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Krasker Law Student Loans

Paul A. Krasker, Esq. founded the Law Office of Paul A. Krasker, P.A. on July 1, 2009 and previously was a name sharehold within the commercial department of the law firm of Moyle, Flanigan, Katz, Breton, White & Krasker, P.A. in West Palm Beach. Mr. Krasker practices in the areas of real property, business and general corporate law. His corporate practice centers on counseling businesses on entity...

Florida Court of Appeals Makes Controversial Foreclosure Decision

foreclosure defense laws Florida
A Florida appeals court decision has affected thousands of foreclosure cases in the state. Since the housing crisis, which began in 2008, a large percentage of foreclosure cases that were either abandoned or still in process are now six years old. The significance is that common contract law says that a person can sue or attempt to collect a debt within a five-year period of time. It was unclear how many foreclosures were going to fit into the category of this common law contract but many hoped that because there were so many mishandled foreclosure cases, these “old” foreclosures would only have five years to be recollected. In theory, once the borrower passed this five-year period of time, the home would be theirs to keep.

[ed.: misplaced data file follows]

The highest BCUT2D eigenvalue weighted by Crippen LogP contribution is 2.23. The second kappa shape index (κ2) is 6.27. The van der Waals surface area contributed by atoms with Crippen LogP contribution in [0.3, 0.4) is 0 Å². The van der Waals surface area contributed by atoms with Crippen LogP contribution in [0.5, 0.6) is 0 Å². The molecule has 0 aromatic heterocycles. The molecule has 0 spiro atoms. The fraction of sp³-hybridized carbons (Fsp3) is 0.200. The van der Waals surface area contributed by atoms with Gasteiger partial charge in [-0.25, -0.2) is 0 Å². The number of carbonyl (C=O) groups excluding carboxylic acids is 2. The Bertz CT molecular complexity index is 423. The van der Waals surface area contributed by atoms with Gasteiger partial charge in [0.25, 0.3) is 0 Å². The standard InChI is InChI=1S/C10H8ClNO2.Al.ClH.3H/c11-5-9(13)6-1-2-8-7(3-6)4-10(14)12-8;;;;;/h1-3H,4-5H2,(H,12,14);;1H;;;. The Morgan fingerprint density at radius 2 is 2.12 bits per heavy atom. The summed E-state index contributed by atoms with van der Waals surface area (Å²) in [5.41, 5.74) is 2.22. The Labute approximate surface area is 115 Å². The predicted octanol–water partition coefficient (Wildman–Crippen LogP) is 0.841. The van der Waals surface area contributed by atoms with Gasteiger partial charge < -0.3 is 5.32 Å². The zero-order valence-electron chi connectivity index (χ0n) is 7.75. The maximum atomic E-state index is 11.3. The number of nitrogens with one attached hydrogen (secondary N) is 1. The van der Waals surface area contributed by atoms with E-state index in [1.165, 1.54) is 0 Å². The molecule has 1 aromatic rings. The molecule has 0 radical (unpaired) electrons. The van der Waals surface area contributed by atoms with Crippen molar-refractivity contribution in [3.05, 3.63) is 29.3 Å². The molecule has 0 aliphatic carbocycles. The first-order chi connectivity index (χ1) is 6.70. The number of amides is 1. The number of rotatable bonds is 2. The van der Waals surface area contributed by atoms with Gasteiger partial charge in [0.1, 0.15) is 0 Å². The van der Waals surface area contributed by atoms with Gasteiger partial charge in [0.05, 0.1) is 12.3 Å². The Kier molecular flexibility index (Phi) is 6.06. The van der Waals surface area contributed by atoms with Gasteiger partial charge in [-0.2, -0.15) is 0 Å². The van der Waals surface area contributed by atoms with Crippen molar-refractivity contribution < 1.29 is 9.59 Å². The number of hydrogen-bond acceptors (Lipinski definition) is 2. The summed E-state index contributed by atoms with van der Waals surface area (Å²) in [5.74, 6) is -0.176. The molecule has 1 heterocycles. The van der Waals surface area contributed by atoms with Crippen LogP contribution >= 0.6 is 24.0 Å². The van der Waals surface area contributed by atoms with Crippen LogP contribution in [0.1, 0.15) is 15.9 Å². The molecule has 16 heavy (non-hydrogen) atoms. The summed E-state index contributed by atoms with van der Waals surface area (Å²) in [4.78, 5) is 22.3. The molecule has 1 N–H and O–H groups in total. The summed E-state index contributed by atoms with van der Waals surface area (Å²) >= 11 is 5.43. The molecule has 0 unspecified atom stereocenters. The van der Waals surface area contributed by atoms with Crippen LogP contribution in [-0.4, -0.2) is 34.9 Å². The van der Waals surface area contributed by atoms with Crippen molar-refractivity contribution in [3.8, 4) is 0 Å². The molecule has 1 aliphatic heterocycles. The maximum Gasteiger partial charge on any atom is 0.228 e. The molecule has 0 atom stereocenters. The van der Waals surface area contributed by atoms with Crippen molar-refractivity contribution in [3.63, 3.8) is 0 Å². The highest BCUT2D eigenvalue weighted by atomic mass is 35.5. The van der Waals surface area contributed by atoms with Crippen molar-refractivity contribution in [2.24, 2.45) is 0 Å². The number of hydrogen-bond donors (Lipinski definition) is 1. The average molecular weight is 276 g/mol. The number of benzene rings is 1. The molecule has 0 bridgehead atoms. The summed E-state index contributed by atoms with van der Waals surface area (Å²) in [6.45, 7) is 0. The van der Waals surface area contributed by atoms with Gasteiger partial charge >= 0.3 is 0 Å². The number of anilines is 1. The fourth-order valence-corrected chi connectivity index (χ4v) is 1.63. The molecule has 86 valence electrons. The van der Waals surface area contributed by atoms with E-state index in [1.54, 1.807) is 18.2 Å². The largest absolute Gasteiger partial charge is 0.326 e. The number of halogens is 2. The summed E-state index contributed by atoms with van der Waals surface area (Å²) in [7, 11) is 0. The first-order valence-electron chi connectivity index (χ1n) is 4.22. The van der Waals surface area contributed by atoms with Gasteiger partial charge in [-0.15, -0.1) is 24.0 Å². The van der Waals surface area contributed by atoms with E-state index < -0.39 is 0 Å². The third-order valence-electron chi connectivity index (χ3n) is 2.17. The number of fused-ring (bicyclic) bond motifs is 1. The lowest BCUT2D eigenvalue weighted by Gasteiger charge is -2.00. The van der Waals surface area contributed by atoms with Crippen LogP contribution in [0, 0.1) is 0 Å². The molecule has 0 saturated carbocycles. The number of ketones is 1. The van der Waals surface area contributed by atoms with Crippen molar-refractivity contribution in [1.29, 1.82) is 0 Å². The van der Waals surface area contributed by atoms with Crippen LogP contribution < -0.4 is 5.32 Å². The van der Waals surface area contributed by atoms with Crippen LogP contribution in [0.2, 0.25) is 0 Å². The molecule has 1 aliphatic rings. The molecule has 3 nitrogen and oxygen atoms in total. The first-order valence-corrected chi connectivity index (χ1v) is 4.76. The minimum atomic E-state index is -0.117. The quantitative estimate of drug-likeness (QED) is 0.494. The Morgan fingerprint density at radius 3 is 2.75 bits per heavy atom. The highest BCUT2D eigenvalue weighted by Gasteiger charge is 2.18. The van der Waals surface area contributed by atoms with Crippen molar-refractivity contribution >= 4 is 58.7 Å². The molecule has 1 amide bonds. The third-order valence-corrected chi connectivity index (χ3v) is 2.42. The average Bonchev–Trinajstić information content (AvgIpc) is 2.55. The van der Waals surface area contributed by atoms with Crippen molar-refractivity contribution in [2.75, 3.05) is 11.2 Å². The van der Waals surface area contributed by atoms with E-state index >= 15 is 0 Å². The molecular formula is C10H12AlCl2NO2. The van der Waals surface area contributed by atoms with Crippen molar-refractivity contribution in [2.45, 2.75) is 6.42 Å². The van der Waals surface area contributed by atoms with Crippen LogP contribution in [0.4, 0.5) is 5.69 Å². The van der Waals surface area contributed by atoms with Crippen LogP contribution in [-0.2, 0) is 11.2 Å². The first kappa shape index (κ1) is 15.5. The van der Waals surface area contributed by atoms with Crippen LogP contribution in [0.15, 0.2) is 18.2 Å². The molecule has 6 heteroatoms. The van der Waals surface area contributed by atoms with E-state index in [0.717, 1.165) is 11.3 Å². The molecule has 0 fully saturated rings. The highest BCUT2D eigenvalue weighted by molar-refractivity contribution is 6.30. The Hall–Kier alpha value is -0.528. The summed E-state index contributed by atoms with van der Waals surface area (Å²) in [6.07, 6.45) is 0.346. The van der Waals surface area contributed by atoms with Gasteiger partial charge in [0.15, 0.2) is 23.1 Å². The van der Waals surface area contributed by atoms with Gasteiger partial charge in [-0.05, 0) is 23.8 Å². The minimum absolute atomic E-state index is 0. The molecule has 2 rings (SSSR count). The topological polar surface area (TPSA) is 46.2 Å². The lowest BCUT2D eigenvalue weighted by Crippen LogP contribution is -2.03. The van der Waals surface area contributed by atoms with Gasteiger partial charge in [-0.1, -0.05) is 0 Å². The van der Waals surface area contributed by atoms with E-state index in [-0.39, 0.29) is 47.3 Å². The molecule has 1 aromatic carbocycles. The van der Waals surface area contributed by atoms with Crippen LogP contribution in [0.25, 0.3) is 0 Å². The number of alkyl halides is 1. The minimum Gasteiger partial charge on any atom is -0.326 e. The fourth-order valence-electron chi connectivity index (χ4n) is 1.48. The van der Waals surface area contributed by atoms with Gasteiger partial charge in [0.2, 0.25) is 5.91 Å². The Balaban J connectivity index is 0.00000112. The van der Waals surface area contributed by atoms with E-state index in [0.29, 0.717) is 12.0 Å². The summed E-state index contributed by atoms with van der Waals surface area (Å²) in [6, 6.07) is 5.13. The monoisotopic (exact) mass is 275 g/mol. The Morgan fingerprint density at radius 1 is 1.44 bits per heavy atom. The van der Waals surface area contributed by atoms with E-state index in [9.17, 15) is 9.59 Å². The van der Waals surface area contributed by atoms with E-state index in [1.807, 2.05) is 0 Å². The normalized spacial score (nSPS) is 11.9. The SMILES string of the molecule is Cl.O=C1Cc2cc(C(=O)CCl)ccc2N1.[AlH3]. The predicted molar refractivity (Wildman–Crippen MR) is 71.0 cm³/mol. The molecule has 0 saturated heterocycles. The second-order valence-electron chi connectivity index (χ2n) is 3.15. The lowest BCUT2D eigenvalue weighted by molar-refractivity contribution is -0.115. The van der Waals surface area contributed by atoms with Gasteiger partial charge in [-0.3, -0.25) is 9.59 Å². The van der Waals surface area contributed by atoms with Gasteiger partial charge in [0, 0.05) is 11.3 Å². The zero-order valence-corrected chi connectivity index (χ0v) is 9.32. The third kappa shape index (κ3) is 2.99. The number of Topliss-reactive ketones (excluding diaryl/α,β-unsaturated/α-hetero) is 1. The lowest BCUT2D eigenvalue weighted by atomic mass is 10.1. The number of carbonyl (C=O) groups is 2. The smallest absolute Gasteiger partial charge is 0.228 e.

This past Friday the Fifth District Court of Appeal asserted that the statute was not intended to work in that manner. In the specific case ruled upon on Friday, U.S. Bank National Association vs. Patricia J. Bartram, et al, the court ruled that the beginning of the foreclosure period reoccurs every time a mortgage payment is missed, as opposed to at the time of the “acceleration” (at the time that the bank decides enough payments have been missed to collect on the entirety of the loan).

This decision is significant because it effectively eliminates the five-year window. The ruling states that every time a borrower misses a mortgage payment, the five-year period restarts, basically creating a situation where the bank has the entire life of the loan plus five years to collect on the debt.

The decision was polarizing and controversial. Some feel as if a borrower should not have claim to a free and clear home due to the statute, yet others feel as if it is setting a troublesome precedent for maintaining a statute of limitations.

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